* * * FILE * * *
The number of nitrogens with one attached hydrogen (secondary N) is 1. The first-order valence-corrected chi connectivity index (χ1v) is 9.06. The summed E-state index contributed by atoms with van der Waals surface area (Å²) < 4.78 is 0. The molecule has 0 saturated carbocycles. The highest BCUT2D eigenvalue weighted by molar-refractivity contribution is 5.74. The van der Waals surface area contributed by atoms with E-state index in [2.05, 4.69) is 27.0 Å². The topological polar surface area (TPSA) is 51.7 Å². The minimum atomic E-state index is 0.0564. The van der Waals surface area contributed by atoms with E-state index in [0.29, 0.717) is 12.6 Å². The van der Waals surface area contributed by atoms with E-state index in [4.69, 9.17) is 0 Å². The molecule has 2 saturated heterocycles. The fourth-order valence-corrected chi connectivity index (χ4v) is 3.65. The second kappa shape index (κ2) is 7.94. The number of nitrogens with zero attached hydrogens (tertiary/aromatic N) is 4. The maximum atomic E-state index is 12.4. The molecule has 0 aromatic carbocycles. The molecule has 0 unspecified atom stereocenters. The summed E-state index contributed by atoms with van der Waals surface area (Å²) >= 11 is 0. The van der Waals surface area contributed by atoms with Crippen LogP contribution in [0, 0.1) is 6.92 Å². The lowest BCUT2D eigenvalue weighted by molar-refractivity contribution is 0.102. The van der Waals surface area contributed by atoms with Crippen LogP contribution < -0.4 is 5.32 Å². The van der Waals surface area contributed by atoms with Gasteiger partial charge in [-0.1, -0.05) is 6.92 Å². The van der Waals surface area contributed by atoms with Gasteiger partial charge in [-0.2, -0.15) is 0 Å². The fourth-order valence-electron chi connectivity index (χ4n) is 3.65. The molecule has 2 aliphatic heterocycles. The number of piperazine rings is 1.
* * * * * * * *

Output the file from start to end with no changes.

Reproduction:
The number of nitrogens with one attached hydrogen (secondary N) is 1. The first-order valence-corrected chi connectivity index (χ1v) is 9.06. The summed E-state index contributed by atoms with van der Waals surface area (Å²) < 4.78 is 0. The molecule has 0 saturated carbocycles. The highest BCUT2D eigenvalue weighted by molar-refractivity contribution is 5.74. The van der Waals surface area contributed by atoms with E-state index in [2.05, 4.69) is 27.0 Å². The topological polar surface area (TPSA) is 51.7 Å². The minimum atomic E-state index is 0.0564. The van der Waals surface area contributed by atoms with E-state index in [0.29, 0.717) is 12.6 Å². The van der Waals surface area contributed by atoms with E-state index in [4.69, 9.17) is 0 Å². The molecule has 2 saturated heterocycles. The fourth-order valence-corrected chi connectivity index (χ4v) is 3.65. The second kappa shape index (κ2) is 7.94. The number of nitrogens with zero attached hydrogens (tertiary/aromatic N) is 4. The maximum atomic E-state index is 12.4. The molecule has 0 aromatic carbocycles. The molecule has 0 unspecified atom stereocenters. The summed E-state index contributed by atoms with van der Waals surface area (Å²) >= 11 is 0. The van der Waals surface area contributed by atoms with Crippen LogP contribution in [0, 0.1) is 6.92 Å². The lowest BCUT2D eigenvalue weighted by molar-refractivity contribution is 0.102. The van der Waals surface area contributed by atoms with Crippen LogP contribution < -0.4 is 5.32 Å². The van der Waals surface area contributed by atoms with Gasteiger partial charge in [-0.1, -0.05) is 6.92 Å². The van der Waals surface area contributed by atoms with Gasteiger partial charge in [-0.2, -0.15) is 0 Å². The fourth-order valence-electron chi connectivity index (χ4n) is 3.65. The molecule has 2 aliphatic heterocycles. The number of piperazine rings is 1.